Helping owners handle aggressive cats


Helping owners handle aggressive cats

Managing a hissing, spitting, or growling cat is no veterinarian's idea of an easy case. But helping owners uncover the source of their cats' aggression and treating the problem behaviors can improve both patients' and clients' quality of life.
Nov 01, 2006

In my practice, aggression trails only housesoiling as the principal behavior problem cat owners seek help in treating. The seriousness of the problem can vary from a cat that hisses and avoids social interaction to one that attacks people or other animals. To help such cats and the families that own them, veterinarians must rule out medical problems, take a complete history, make a sound diagnosis, and provide sensible advice.


Although medical problems are not common causes of sudden, severe expressions of aggression, it is important to first rule out medical reasons for any aggressive feline behavior by performing physical and neurologic examinations and laboratory tests, such as a complete blood count, a serum chemistry profile, and thyroid function tests. Pain can lower the threshold for aggressive behavior, so any type of physical discomfort should be noted during the examination. Bizarre manifestations of aggressive behavior or unusual neurologic signs may warrant brain-imaging procedures.


Keeping an aggressive pet in the home always presents some risk. Never suggest to clients that treatment will eliminate any chance for future injuries. Make sure clients understand that rehoming (depending on the severity of the problem) or euthanizing aggressive cats may be the most prudent choice and that they are not obligated to keep cats that may seriously injure someone. Factors that should be considered when assessing danger include predictability (whether triggers for aggression are known or warning signs are present), bite inhibition (degree of bite pressure, intensity of aggressive behavior), and the family makeup (ages of family members and their cognitive capability, complexity of the home environment).

You can usually help make the situation safer without getting into complicated treatment recommendations by giving owners some simple, common sense guidelines:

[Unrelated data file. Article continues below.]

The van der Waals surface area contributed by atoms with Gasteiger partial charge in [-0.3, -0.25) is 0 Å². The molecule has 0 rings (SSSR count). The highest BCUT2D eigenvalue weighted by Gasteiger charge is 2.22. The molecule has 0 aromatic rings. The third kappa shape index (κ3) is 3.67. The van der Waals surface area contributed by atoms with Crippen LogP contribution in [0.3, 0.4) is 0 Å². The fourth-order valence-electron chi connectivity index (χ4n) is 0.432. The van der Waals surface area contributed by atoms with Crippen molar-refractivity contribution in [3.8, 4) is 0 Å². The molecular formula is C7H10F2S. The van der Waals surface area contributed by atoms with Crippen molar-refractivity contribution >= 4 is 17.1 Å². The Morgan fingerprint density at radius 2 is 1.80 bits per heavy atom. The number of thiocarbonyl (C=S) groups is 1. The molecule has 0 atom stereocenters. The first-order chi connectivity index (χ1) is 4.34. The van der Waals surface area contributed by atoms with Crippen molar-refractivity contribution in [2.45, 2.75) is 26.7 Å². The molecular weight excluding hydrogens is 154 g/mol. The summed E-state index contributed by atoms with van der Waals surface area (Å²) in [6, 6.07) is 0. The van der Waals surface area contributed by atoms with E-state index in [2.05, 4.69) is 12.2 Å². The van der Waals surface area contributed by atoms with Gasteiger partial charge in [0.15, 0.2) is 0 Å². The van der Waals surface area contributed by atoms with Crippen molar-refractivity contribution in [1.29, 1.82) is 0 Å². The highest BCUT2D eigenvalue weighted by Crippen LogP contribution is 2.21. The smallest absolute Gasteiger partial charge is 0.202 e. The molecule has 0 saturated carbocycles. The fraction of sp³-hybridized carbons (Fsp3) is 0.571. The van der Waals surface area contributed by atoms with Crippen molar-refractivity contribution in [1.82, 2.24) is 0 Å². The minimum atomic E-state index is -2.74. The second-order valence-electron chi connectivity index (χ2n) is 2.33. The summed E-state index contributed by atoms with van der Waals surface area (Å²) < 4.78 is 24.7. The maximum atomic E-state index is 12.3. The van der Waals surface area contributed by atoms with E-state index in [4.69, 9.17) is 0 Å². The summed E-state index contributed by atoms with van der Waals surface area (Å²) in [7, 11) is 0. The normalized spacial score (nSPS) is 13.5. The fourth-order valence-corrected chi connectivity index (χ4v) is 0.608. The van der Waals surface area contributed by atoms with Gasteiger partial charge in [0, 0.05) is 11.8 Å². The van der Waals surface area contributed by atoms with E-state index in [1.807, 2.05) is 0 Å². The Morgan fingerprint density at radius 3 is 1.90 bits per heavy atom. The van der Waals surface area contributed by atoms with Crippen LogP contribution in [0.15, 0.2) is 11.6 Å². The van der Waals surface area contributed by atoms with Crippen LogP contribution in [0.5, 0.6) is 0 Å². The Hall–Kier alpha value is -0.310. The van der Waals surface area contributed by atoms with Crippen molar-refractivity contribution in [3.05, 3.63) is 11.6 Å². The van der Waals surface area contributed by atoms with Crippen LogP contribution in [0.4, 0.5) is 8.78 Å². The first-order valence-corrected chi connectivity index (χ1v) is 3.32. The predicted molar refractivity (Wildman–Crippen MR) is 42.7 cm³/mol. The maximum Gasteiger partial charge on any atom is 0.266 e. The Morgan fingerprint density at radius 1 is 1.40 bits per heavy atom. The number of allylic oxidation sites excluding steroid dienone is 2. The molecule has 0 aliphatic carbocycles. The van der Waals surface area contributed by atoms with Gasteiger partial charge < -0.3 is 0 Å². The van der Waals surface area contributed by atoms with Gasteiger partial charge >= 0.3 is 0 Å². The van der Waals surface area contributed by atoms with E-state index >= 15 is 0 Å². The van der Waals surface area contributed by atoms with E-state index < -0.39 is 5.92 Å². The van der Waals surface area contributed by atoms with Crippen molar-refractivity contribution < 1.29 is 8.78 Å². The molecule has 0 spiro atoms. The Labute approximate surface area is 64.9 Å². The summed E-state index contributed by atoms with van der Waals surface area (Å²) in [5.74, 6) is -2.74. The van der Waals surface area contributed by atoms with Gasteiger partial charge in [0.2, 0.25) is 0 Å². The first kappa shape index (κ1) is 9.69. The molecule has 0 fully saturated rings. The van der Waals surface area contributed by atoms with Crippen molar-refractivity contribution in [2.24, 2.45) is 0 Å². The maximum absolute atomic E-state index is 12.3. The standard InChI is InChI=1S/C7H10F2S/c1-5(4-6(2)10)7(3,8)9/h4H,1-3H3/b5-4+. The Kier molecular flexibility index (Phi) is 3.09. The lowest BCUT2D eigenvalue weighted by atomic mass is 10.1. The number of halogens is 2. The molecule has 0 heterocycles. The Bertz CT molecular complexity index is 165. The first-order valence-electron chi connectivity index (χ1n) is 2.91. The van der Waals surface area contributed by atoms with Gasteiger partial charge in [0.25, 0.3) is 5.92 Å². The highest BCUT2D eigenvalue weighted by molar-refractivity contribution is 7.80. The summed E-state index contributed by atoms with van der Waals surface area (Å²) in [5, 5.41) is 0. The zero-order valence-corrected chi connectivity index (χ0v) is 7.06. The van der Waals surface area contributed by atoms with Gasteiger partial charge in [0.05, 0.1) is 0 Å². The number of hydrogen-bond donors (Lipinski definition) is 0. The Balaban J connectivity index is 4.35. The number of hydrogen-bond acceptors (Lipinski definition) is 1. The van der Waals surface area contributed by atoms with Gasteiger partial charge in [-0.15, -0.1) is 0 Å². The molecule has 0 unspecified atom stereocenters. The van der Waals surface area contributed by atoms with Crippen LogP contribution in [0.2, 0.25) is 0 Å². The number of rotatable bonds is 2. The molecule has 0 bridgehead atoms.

• Stop petting the cat on the head, belly, back, or any other area that triggers an aggressive response.
  • Confine the pet when visitors are in the home, when children are playing, when the dog is awake, or in other situations that lead to aggression.
  • Don't touch the cat when it sits in the windowsill and watches outdoor cats.
  • Separate fighting cats in different areas of the home.
  • Stop hitting or yelling at the cat.


Table 1. Types of Feline Aggression
Several types of feline aggression exist (Table 1), caused by many stimuli. It's important to identify an individual cat's aggression stimulus because treatment varies depending on the aggression type.

Fear-induced aggression (defensive aggression)

When a cat encounters someone or something it perceives to be a threat and its escape is impeded, the cat may exhibit defensive behavior and attack until escape is possible.1 The less familiar the cat is with the stimulus, the more heightened the cat's fear response is likely to be. Signs of fear-induced aggression include dilated pupils, ears flattened against the head, limbs tucked under the body, low body position, leaning away from the stimulus, batting with the paws, hissing, spitting, and growling. If the cat's aggressive displays drive away the fear-eliciting stimulus, its behavior is negatively reinforced.2

Genetic and environmental influences can contribute to this problem. Some cats are born with timid personalities, and kittens that have not been adequately socialized during the first two or three months of life are also likely to be fearful of people and aggressive when approached or handled.3 Cats that have aversive experiences associated with people or animals may become fearful and may exhibit avoidance and aggressive behaviors.